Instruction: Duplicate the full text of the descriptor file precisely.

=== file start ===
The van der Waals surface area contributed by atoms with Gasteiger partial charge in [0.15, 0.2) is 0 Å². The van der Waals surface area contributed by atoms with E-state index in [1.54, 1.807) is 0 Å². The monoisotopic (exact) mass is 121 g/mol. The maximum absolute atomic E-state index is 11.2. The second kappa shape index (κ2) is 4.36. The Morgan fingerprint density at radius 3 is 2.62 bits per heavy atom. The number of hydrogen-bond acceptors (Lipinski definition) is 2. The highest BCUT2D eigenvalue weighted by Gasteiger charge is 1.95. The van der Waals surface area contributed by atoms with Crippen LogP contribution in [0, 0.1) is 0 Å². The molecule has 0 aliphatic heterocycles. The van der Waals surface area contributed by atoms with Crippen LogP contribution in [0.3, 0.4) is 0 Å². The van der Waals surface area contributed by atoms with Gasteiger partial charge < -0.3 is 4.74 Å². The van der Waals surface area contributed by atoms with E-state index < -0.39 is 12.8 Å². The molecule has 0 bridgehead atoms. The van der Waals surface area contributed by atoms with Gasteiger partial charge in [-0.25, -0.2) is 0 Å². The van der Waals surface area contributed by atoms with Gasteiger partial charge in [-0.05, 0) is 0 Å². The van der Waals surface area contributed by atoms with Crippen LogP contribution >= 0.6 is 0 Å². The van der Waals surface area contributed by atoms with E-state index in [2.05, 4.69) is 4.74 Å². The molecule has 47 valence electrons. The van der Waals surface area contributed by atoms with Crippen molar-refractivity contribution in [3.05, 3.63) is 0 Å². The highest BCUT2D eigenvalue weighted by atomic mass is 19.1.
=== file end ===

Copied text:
The van der Waals surface area contributed by atoms with Gasteiger partial charge in [0.15, 0.2) is 0 Å². The van der Waals surface area contributed by atoms with E-state index in [1.54, 1.807) is 0 Å². The monoisotopic (exact) mass is 121 g/mol. The maximum absolute atomic E-state index is 11.2. The second kappa shape index (κ2) is 4.36. The Morgan fingerprint density at radius 3 is 2.62 bits per heavy atom. The number of hydrogen-bond acceptors (Lipinski definition) is 2. The highest BCUT2D eigenvalue weighted by Gasteiger charge is 1.95. The van der Waals surface area contributed by atoms with Crippen LogP contribution in [0, 0.1) is 0 Å². The molecule has 0 aliphatic heterocycles. The van der Waals surface area contributed by atoms with Crippen LogP contribution in [0.3, 0.4) is 0 Å². The van der Waals surface area contributed by atoms with Gasteiger partial charge < -0.3 is 4.74 Å². The van der Waals surface area contributed by atoms with E-state index < -0.39 is 12.8 Å². The molecule has 0 bridgehead atoms. The van der Waals surface area contributed by atoms with Gasteiger partial charge in [-0.25, -0.2) is 0 Å². The van der Waals surface area contributed by atoms with Gasteiger partial charge in [-0.05, 0) is 0 Å². The van der Waals surface area contributed by atoms with Crippen LogP contribution >= 0.6 is 0 Å². The van der Waals surface area contributed by atoms with E-state index in [2.05, 4.69) is 4.74 Å². The molecule has 47 valence electrons. The van der Waals surface area contributed by atoms with Crippen molar-refractivity contribution in [3.05, 3.63) is 0 Å². The highest BCUT2D eigenvalue weighted by atomic mass is 19.1.